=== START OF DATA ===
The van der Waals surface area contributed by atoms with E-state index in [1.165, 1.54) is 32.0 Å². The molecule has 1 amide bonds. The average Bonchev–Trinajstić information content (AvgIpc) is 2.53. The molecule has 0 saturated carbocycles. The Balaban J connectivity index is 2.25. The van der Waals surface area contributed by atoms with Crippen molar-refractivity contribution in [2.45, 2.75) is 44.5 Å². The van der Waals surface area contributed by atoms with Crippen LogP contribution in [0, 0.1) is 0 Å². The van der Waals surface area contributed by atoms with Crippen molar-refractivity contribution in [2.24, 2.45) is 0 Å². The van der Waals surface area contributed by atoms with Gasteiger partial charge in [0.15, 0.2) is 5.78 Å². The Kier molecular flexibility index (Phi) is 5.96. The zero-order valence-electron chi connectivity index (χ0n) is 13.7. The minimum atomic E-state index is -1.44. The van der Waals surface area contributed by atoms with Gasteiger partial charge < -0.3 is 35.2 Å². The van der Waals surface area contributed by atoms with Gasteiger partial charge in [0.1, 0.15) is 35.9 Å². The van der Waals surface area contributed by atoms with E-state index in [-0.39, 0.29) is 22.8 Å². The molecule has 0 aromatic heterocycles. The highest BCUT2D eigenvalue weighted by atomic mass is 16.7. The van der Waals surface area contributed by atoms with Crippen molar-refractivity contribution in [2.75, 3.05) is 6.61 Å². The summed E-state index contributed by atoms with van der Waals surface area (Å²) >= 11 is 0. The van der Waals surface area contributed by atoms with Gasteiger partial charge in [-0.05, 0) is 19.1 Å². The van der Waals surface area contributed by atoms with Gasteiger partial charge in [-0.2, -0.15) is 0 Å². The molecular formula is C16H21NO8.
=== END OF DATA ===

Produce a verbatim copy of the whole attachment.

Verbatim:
The van der Waals surface area contributed by atoms with E-state index in [1.165, 1.54) is 32.0 Å². The molecule has 1 amide bonds. The average Bonchev–Trinajstić information content (AvgIpc) is 2.53. The molecule has 0 saturated carbocycles. The Balaban J connectivity index is 2.25. The van der Waals surface area contributed by atoms with Crippen molar-refractivity contribution in [2.45, 2.75) is 44.5 Å². The van der Waals surface area contributed by atoms with Crippen LogP contribution in [0, 0.1) is 0 Å². The van der Waals surface area contributed by atoms with Crippen molar-refractivity contribution in [2.24, 2.45) is 0 Å². The van der Waals surface area contributed by atoms with Gasteiger partial charge in [0.15, 0.2) is 5.78 Å². The Kier molecular flexibility index (Phi) is 5.96. The zero-order valence-electron chi connectivity index (χ0n) is 13.7. The minimum atomic E-state index is -1.44. The van der Waals surface area contributed by atoms with Gasteiger partial charge < -0.3 is 35.2 Å². The van der Waals surface area contributed by atoms with Gasteiger partial charge in [0.1, 0.15) is 35.9 Å². The van der Waals surface area contributed by atoms with E-state index in [-0.39, 0.29) is 22.8 Å². The molecule has 0 aromatic heterocycles. The highest BCUT2D eigenvalue weighted by atomic mass is 16.7. The van der Waals surface area contributed by atoms with Crippen molar-refractivity contribution in [2.75, 3.05) is 6.61 Å². The summed E-state index contributed by atoms with van der Waals surface area (Å²) >= 11 is 0. The van der Waals surface area contributed by atoms with Gasteiger partial charge in [-0.05, 0) is 19.1 Å². The van der Waals surface area contributed by atoms with Gasteiger partial charge in [-0.2, -0.15) is 0 Å². The molecular formula is C16H21NO8.